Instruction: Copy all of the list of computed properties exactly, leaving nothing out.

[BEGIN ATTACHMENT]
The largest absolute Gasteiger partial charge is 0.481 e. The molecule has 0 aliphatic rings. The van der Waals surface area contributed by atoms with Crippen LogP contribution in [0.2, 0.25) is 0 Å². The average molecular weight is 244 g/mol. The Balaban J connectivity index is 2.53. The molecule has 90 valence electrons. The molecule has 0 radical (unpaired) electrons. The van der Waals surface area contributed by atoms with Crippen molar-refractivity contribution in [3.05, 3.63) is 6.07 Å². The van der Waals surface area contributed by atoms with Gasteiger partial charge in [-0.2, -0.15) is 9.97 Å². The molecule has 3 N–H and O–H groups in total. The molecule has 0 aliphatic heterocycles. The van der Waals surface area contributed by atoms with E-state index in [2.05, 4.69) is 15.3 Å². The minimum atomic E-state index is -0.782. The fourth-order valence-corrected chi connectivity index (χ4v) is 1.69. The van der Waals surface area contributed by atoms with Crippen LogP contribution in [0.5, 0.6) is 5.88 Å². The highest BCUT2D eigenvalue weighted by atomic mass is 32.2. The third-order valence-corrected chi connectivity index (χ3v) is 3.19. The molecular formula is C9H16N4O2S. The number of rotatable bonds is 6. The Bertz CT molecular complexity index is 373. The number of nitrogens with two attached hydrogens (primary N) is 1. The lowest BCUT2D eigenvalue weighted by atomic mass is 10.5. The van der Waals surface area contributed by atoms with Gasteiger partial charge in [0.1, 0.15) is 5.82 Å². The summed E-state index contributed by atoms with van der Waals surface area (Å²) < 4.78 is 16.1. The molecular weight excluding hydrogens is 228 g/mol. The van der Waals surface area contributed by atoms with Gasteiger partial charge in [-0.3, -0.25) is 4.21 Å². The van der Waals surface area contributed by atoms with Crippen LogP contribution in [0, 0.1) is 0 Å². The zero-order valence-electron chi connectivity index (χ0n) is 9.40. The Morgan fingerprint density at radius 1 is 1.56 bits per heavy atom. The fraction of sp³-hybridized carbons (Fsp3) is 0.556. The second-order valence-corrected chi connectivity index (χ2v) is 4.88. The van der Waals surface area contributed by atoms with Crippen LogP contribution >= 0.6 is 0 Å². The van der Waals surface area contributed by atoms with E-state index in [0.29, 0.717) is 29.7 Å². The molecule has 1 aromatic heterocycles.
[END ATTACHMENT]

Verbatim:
The largest absolute Gasteiger partial charge is 0.481 e. The molecule has 0 aliphatic rings. The van der Waals surface area contributed by atoms with Crippen LogP contribution in [0.2, 0.25) is 0 Å². The average molecular weight is 244 g/mol. The Balaban J connectivity index is 2.53. The molecule has 90 valence electrons. The molecule has 0 radical (unpaired) electrons. The van der Waals surface area contributed by atoms with Crippen molar-refractivity contribution in [3.05, 3.63) is 6.07 Å². The van der Waals surface area contributed by atoms with Gasteiger partial charge in [-0.2, -0.15) is 9.97 Å². The molecule has 3 N–H and O–H groups in total. The molecule has 0 aliphatic heterocycles. The van der Waals surface area contributed by atoms with E-state index in [2.05, 4.69) is 15.3 Å². The minimum atomic E-state index is -0.782. The fourth-order valence-corrected chi connectivity index (χ4v) is 1.69. The van der Waals surface area contributed by atoms with Crippen LogP contribution in [0.5, 0.6) is 5.88 Å². The highest BCUT2D eigenvalue weighted by atomic mass is 32.2. The third-order valence-corrected chi connectivity index (χ3v) is 3.19. The molecular formula is C9H16N4O2S. The number of rotatable bonds is 6. The Bertz CT molecular complexity index is 373. The number of nitrogens with two attached hydrogens (primary N) is 1. The lowest BCUT2D eigenvalue weighted by atomic mass is 10.5. The van der Waals surface area contributed by atoms with Gasteiger partial charge in [0.1, 0.15) is 5.82 Å². The summed E-state index contributed by atoms with van der Waals surface area (Å²) < 4.78 is 16.1. The molecular weight excluding hydrogens is 228 g/mol. The van der Waals surface area contributed by atoms with Gasteiger partial charge in [-0.3, -0.25) is 4.21 Å². The van der Waals surface area contributed by atoms with Crippen LogP contribution in [0, 0.1) is 0 Å². The zero-order valence-electron chi connectivity index (χ0n) is 9.40. The Morgan fingerprint density at radius 1 is 1.56 bits per heavy atom. The fraction of sp³-hybridized carbons (Fsp3) is 0.556. The second-order valence-corrected chi connectivity index (χ2v) is 4.88. The van der Waals surface area contributed by atoms with Crippen LogP contribution >= 0.6 is 0 Å². The van der Waals surface area contributed by atoms with E-state index in [0.29, 0.717) is 29.7 Å². The molecule has 1 aromatic heterocycles.